Efficient Allocation of Labor Maximizes Brood Development and Explains Why Intermediate-Sized Groups Perform Best During Colony-Founding in the Ant, Pogonomyrmex californicus

Zachary J. Shaffer, Sara Dreyer, Rebecca M. Clark, Stephen Pratt, Jennifer H. Fewell

Research output: Contribution to journalArticlepeer-review

Abstract

Cooperation in nature is usually between relatives, but unrelated individuals can also cooperate, requiring significant benefits to outweigh the costs of helping non-kin. Unrelated queens of the ant, Pogonomyrmex californicus, work together to found a new colony, a phenomenon known as pleometrosis. While previous studies have shown that pleometrosis improves queen survival and worker production, little is known of the behavioral interactions within nests that explain these advantages. We aimed to determine how the optimal group size for a small, simple social group is related to group productivity and the organization of work. Collecting queens from a known pleometrotic population, we established nests with either one, three, six, or nine foundresses and observed the resulting nascent colonies for 50 days. We found that queens in social founding groups survived longer and had higher productivity. While all social groups were equally successful in producing workers, intermediate-sized groups were most successful in terms of per capita production. Inactivity increased with group size. In addition, the proportion of essential colony growth tasks performed (such as foraging and brood care) was lowest in both solitary-founded groups and in groups of nine queens. As a result, intermediate sized groups outperformed both solitary queens and groups of nine in the efficiency with which they converted eggs into workers. These results emphasize the benefits of cooperation and the ways in which group size can influence fitness and the allocation of labor in social groups.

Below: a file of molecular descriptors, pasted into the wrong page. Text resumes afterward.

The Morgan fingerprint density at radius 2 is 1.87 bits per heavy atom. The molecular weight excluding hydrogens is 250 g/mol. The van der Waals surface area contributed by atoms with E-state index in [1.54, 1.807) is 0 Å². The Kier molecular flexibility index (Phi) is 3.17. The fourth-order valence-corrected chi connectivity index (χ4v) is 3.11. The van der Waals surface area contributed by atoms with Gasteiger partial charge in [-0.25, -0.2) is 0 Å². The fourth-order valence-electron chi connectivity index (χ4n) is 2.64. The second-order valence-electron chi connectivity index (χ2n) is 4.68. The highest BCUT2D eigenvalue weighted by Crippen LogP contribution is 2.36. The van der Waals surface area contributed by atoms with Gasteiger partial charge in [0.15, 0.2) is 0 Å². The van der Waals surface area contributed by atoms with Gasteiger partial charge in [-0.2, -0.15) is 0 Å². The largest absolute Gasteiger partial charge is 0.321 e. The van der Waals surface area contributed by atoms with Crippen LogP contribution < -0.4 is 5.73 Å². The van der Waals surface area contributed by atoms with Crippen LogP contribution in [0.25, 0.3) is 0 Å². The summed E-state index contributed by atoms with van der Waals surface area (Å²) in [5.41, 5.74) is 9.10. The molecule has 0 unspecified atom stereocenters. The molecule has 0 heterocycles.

Original languageEnglish (US)
Article number768752
JournalFrontiers in Ecology and Evolution
Volume10
DOIs
StatePublished - Feb 10 2022

Keywords

  • Pogonomyrmex californicus
  • ant foundresses
  • cooperative nest-founding
  • pleometrosis
  • seed-harvester ants

ASJC Scopus subject areas

  • Ecology, Evolution, Behavior and Systematics
  • Ecology

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